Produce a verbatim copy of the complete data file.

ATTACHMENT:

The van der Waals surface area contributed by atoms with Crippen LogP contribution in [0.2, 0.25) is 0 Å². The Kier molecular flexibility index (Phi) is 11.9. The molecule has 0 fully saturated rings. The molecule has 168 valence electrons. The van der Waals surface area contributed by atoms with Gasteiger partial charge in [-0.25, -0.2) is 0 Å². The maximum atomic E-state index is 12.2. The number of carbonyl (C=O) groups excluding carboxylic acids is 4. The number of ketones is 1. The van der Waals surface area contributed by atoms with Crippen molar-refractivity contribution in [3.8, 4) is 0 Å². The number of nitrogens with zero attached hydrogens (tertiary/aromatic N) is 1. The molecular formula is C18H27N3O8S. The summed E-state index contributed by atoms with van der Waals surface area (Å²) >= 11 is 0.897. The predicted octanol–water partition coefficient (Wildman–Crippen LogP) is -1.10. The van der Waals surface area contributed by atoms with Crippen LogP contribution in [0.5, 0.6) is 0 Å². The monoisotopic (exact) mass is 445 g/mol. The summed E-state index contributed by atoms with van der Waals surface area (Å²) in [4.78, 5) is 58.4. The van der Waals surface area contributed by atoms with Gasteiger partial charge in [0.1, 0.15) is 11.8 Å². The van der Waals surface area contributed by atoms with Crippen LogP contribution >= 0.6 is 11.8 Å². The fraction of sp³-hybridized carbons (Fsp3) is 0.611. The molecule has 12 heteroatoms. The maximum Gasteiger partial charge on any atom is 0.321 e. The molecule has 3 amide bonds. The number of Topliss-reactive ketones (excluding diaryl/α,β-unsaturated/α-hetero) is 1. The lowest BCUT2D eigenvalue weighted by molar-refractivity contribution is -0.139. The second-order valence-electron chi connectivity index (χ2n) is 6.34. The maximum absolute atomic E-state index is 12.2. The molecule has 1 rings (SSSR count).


The van der Waals surface area contributed by atoms with Crippen LogP contribution in [0.2, 0.25) is 0 Å². The Kier molecular flexibility index (Phi) is 11.9. The molecule has 0 fully saturated rings. The molecule has 168 valence electrons. The van der Waals surface area contributed by atoms with Gasteiger partial charge in [-0.25, -0.2) is 0 Å². The maximum atomic E-state index is 12.2. The number of carbonyl (C=O) groups excluding carboxylic acids is 4. The number of ketones is 1. The van der Waals surface area contributed by atoms with Crippen molar-refractivity contribution in [3.8, 4) is 0 Å². The number of nitrogens with zero attached hydrogens (tertiary/aromatic N) is 1. The molecular formula is C18H27N3O8S. The summed E-state index contributed by atoms with van der Waals surface area (Å²) >= 11 is 0.897. The predicted octanol–water partition coefficient (Wildman–Crippen LogP) is -1.10. The van der Waals surface area contributed by atoms with Crippen LogP contribution in [0.5, 0.6) is 0 Å². The monoisotopic (exact) mass is 445 g/mol. The summed E-state index contributed by atoms with van der Waals surface area (Å²) in [4.78, 5) is 58.4. The van der Waals surface area contributed by atoms with Gasteiger partial charge in [0.1, 0.15) is 11.8 Å². The van der Waals surface area contributed by atoms with Crippen LogP contribution >= 0.6 is 11.8 Å². The fraction of sp³-hybridized carbons (Fsp3) is 0.611. The molecule has 12 heteroatoms. The maximum Gasteiger partial charge on any atom is 0.321 e. The molecule has 3 amide bonds. The number of Topliss-reactive ketones (excluding diaryl/α,β-unsaturated/α-hetero) is 1. The lowest BCUT2D eigenvalue weighted by molar-refractivity contribution is -0.139. The second-order valence-electron chi connectivity index (χ2n) is 6.34. The maximum absolute atomic E-state index is 12.2. The molecule has 1 rings (SSSR count).